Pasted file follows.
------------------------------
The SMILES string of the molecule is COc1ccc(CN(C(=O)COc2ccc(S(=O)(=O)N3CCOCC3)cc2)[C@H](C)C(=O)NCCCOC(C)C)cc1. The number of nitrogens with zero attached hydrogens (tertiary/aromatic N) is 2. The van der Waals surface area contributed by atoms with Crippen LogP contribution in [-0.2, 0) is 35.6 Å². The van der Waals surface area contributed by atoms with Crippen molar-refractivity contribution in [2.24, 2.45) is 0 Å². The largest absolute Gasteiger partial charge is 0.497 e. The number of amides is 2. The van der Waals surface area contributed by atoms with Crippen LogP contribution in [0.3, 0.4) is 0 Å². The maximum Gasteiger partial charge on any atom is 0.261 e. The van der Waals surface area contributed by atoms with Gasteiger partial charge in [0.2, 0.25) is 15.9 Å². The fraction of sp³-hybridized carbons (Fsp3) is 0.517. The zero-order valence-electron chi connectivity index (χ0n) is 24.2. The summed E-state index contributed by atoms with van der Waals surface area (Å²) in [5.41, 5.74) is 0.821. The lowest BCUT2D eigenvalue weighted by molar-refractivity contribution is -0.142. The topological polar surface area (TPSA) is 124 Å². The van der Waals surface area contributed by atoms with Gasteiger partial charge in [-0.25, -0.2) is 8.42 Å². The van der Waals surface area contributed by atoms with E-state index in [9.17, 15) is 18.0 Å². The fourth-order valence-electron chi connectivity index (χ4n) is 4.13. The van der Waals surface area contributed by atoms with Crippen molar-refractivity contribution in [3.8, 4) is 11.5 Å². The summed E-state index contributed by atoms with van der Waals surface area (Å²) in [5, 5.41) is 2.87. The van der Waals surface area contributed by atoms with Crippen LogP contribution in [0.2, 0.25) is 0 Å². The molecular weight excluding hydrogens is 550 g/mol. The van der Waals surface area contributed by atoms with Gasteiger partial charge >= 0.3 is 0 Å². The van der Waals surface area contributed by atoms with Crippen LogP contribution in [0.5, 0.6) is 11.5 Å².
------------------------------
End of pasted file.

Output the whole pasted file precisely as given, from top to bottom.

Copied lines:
The SMILES string of the molecule is COc1ccc(CN(C(=O)COc2ccc(S(=O)(=O)N3CCOCC3)cc2)[C@H](C)C(=O)NCCCOC(C)C)cc1. The number of nitrogens with zero attached hydrogens (tertiary/aromatic N) is 2. The van der Waals surface area contributed by atoms with Crippen LogP contribution in [-0.2, 0) is 35.6 Å². The van der Waals surface area contributed by atoms with Crippen molar-refractivity contribution in [2.24, 2.45) is 0 Å². The largest absolute Gasteiger partial charge is 0.497 e. The number of amides is 2. The van der Waals surface area contributed by atoms with Crippen LogP contribution in [0.3, 0.4) is 0 Å². The maximum Gasteiger partial charge on any atom is 0.261 e. The van der Waals surface area contributed by atoms with Gasteiger partial charge in [0.2, 0.25) is 15.9 Å². The fraction of sp³-hybridized carbons (Fsp3) is 0.517. The zero-order valence-electron chi connectivity index (χ0n) is 24.2. The summed E-state index contributed by atoms with van der Waals surface area (Å²) in [5.41, 5.74) is 0.821. The lowest BCUT2D eigenvalue weighted by molar-refractivity contribution is -0.142. The topological polar surface area (TPSA) is 124 Å². The van der Waals surface area contributed by atoms with Gasteiger partial charge in [-0.25, -0.2) is 8.42 Å². The van der Waals surface area contributed by atoms with E-state index in [9.17, 15) is 18.0 Å². The fourth-order valence-electron chi connectivity index (χ4n) is 4.13. The van der Waals surface area contributed by atoms with Crippen molar-refractivity contribution in [3.8, 4) is 11.5 Å². The summed E-state index contributed by atoms with van der Waals surface area (Å²) in [5, 5.41) is 2.87. The van der Waals surface area contributed by atoms with Crippen LogP contribution in [0.2, 0.25) is 0 Å². The molecular weight excluding hydrogens is 550 g/mol. The van der Waals surface area contributed by atoms with Gasteiger partial charge >= 0.3 is 0 Å². The van der Waals surface area contributed by atoms with Crippen LogP contribution in [0.5, 0.6) is 11.5 Å².